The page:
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Tuesday, 22 October 2019

Breast cancer NGO meets Egyptian expats in Australia, New Zealand

Baheya reached out to Egyptians abroad to shed light on challenges in the struggle against cancer at home

Ingy Deif, Wednesday 26 Oct 2016
Photo: courtesy of Baheya
Baheya representative speaking in the Egyptian Church in Melbourne, Australia
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At El Haram Street, situated just kilometers away from the Great Pyramids of Giza, stands Baheya.

The six- stories building was originally a villa owned by the late wife of a member of the Osman business dynasty -- one of the foremost contractors in modern Egypt.

Photo: courtesy of Baheya

The late Baheya suffered from breast cancer and her children decided to commemorate her name by donating land and eventually establishing the Baheya Hospital.

It was built on an area of 10,000 square meters and offers for the first time in Egypt everything related to spreading awareness on breast cancer and easing the journey of agony travelled by patients, totally free of charge.

"Since its inauguration in February 2015, The Baheya NGO had a different take, not only offering a helping hand to thousands of breast cancer patients in Egypt, but also tackling the roots of the problem through prevention and awareness," Hazem El-leithy, a member of the board, told Ahram Online.

El-leithy said that since its opening, Baheya, which is the first breast cancer hospital in the Middle East to be totally free of charge and that has so far served more than 18,000 women, has offered 14,100 mammograms and performed 12,275 surgical procedures.

The number of patients undergoing chemotherapy at the hospital surpassed 1,200, and more than 450 have received radiation therapy.

Baheya is also equipped with a research lab dedicated to studying and analysing the reasons behind the prevalence of breast cancer in Egypt and the region, hoping to occupy a leading role in containing the disease.

"Not only does Baheya provide physical treatment for the patients, but it is also the first to provide comprehensive psychological and social support programmes for patients and their families. 

"It is also the only hospital that offers in-hospital therapy to help patients cope with the ailment," he explained.

In July, Baheya made headlines when it collaborated with the Egyptian Red Crescent (ERC) to launch the first support programme for cancer patients.

“Cancer patients suffer stress similar to major traumas with long-term consequences. Many women are unable to afford psychological support. Recent studies have shown that severe depression and anxiety affect 50% of patients and that moral support can minimise mortality, which can reach 39% in depressive patients, by 50%," Dr Ahmad Hassan Abdel Aziz, head of the Oncology Department at the hospital, told Ahram Online at the time.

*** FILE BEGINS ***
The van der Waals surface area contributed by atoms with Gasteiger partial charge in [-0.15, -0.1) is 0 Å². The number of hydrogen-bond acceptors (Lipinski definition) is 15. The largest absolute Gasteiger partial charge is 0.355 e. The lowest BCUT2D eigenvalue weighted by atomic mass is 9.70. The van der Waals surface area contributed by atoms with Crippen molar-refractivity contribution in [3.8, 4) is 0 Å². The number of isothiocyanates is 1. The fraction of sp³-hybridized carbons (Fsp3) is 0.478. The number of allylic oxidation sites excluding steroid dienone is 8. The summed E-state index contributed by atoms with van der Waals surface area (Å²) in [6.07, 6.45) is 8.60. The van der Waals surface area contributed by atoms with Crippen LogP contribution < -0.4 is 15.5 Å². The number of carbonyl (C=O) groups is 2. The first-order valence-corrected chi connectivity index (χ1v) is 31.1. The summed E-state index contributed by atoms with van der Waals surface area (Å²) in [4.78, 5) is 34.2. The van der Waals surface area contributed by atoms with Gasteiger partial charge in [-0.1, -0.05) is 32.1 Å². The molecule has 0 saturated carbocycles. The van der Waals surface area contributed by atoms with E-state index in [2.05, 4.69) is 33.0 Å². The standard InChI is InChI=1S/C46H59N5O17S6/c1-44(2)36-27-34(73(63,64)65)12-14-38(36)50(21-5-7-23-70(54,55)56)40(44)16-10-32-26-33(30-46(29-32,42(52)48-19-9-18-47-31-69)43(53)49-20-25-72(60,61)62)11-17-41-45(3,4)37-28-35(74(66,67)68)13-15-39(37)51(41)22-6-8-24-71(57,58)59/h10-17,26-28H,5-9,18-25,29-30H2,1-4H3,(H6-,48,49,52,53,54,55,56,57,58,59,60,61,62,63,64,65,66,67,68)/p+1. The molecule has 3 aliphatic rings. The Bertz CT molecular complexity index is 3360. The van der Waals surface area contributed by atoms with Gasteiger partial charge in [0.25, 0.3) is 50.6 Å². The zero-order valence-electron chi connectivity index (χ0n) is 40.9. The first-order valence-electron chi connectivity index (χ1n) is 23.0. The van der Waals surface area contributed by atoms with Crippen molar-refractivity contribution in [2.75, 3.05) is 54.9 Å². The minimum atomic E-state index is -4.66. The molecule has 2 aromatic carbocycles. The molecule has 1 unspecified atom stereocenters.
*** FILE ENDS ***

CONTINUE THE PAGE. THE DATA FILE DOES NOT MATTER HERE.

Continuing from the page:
"Early detection during the first stages of cancer achieves cure rates of over 98%, and 93% during the second stage, while timely psychological support boosts cure rates," Abdel Aziz had said.

This October, and in commemoration of the dedication of the month to breast cancer worldwide, Baheya  intensified its activities, launching campaigns, bicycle rides, marathons and many other events to spread the word of awareness .

From 9 until 18 October, the endeavors reached out further, as a delegation from Baheya headed to Australia and New Zealand, accompanying the Minister of Immigration and Egyptian Expatriate Affairs, Nabila Makram Ebeid.

Photo: courtesy of Baheya
Baheya representative at the consulate house in Sydney with the minster, ambassador, consul and delegation( courtesy of Baheya)

"Baheya wanted Egyptians abroad to know more about the breast cancer situations in Egypt, and get more acquainted with ways to extend help and support," Hanan Abdel Rahman, member of the Baheya  delegation and a fundraiser, told Ahram Online.

Abdel Rahman says the response was overwhelming.

"Whether in the Egyptian embassy, the consulate, churches or mosques, the Egyptian communities -- in Sydney,  Canberra, Melbourne and Auckland -- were more than eager to meet and find out about the success stories in Egypt and understand the challenges to be able to help their country," she says.

The National Cancer Registry in Egypt showed that cancer cases in the country at the end of 2014 reached 113 new cases for every 100,000 people every year.

In regards to males, on top of the list came liver cancer -- due to the widespread of hepatitis C -- with 39 cases for every 10,000 persons annually, followed by bladder, lung, lymph glands, and prostate cancer, respectively.

As for women, breast cancer came on top, with 35 cases per 10,000, followed by cancers of the liver, ovaries, and lymph glands.

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